The Ripple Effect
Passage: Galatians 6:1-10
Key Verse: “Do not be deceived, God is not mocked; for whatever a man sows, this he will also reap.” (v.7 – NASB)
My parents and I were reminiscing about my childhood this past week. We talked about the numerous activities that my siblings and I were involved in besides school. Mom repeated a sentence that I heard several times before: “Our inheritance to you is the investment we made in your education.” Indeed it is true; I have always been very aware of the major sacrifices that my parents made to be able to put three children through the best school in town, language studies, music lessons, sports, etc. I am undeniably forever grateful for the legacy they gave me in that respect. But what I think parents do not always realize is that each investment they make in their children’s lives has the potential to impact the lives of many more people, for decades, even centuries to come.
I call it the Ripple Effect (and yes, I know that is not an original term, but please bear with me).
You throw a pebble in the lake and watch the ripples forming around it: First, a tiny circle where the stone was thrown. As the seconds go by, the ripples become wider and wider. If the stone is a bit larger, the ripples may even reach the edge of a large lake. What started with one single action eventually affects the large body of water. One. Single. Stone.
In practical terms, it’s pretty easy to evaluate the results of certain decisions parents make. I, for instance, would not be sitting at a desk in my American home, had my parents not decided to say yes to their 10 year-old’s dream to learn how to speak English fluently. That’s pretty easy to see. But if we look a bit further into my past, we would see a loving uncle, who was an ESL teacher in Brazil, inviting his favorite niece to record some lessons for his pupils, because she had a “good ear” for English pronunciation. I was only eight then. So the ripple, in my case, did not start with my parents’ willingness to let me study English. It did not even start with me. It started with a sweet uncle, who encouraged a self-conscious eight year old to believe in herself. Thus, here I am, over three decades later, writing in that beloved language, enjoying life in this wonderful country that I now call home. And I can guarantee you that my uncle never thought that the little pebble which he threw in the lake of my life would generate such large and lasting ripples.
Truth being told, we throw little pebbles into people’s lives every day, whether we realize it or not. And it does not matter whether you are in your 20’s, 40’s or in your 80’s; if you are alive and breathing, God is not done using you to impact the lives of those around you. Whether it is your children, grand-children, nieces and nephews, or even your elderly parents, you are touching lives every day. Every small gesture that you make, every helping hand that you extend, every time you take time to encourage someone, you are throwing pebbles in the lake of their lives. You’re impacting their lives in small and big ways. What seems to be a small gesture has the potential to help (or ruin) someone’s future forever. Because, you see, you don’t know who little John will become one day. For all we know, he could be the man who finds the cure for cancer. Or little Martha could be a missionary who will bring thousands to Christ when she grows up. And if you took the time to be the hands and feet of Jesus to them; if more than simply reading Bible stories, they watched you live for Him through the good and the difficult times; if they watched you stand firm by your convictions when your friends compromised, they will remember. I promise you.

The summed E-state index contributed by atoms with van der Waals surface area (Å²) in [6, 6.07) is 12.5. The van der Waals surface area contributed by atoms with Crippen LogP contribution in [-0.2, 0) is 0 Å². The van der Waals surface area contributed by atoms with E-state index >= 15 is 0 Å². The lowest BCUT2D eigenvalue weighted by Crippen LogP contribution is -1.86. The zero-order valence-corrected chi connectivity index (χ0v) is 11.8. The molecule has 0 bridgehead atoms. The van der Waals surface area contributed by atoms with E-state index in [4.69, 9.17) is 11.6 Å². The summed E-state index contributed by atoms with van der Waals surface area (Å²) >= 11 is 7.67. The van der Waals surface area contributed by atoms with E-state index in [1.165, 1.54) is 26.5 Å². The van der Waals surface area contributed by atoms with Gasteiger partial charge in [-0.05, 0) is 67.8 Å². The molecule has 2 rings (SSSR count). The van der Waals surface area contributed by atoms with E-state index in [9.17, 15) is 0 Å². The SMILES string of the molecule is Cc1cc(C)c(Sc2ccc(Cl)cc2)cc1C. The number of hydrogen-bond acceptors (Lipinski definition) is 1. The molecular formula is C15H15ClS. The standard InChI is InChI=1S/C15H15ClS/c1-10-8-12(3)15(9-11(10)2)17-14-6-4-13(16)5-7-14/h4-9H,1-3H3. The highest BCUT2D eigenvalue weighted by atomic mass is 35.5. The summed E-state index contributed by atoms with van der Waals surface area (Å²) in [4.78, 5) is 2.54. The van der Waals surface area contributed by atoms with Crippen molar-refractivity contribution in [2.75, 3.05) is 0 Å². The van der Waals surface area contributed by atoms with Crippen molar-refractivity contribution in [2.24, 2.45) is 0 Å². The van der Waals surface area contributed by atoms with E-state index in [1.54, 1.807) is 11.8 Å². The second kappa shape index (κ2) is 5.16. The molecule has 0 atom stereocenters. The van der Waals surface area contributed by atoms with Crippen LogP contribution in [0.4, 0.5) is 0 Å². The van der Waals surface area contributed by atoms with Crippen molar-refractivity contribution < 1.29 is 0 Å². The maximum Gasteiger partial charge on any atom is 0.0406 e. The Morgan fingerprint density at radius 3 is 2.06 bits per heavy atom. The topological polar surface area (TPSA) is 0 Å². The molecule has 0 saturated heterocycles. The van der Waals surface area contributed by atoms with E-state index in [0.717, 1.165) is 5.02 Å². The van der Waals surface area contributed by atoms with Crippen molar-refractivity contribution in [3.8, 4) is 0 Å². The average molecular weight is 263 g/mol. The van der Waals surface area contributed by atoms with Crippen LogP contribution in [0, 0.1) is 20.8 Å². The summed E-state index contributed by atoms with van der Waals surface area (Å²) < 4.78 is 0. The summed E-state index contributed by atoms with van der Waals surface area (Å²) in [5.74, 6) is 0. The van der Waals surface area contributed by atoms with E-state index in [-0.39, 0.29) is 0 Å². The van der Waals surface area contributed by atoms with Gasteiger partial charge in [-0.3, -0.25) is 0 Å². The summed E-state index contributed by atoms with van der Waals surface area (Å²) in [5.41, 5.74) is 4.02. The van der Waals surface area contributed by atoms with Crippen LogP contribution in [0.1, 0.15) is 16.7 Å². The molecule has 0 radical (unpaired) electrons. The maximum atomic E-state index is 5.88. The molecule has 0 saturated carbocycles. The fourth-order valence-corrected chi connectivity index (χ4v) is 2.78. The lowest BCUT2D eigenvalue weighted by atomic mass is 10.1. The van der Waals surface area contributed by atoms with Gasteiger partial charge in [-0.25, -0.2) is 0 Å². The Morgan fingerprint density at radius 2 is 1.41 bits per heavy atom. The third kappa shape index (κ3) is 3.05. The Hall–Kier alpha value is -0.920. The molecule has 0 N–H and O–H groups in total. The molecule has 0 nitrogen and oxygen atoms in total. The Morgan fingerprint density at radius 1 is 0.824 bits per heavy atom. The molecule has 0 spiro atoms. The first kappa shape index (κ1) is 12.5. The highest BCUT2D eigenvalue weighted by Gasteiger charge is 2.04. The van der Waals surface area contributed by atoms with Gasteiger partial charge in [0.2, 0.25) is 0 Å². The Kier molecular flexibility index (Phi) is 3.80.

The ripple effect. What a beautiful, yet sobering picture. One gesture, potentially changing the world. I invite you to remember this mental image the next time you are tempted to think that what you do for someone is not important. Or the next time you think “I’m too old to do anything that counts.” Or the next time you have a stone of criticism, anger or judgment to throw into your neighbor’s lake. Remember the ripple effect and reject the idea that what you do is not important. Because as small as a gesture may seem, it has the potential to impact people’s lives forever. And only in Heaven will we fully grasp how much.
“Anyone who builds on that foundation may use a variety of materials—gold, silver, jewels, wood, hay, or straw. But on the judgment day, fire will reveal what kind of work each builder has done. The fire will show if a person’s work has any value. If the work survives, that builder will receive a reward.” 1 Corinthians 3:12-14 (NLT)
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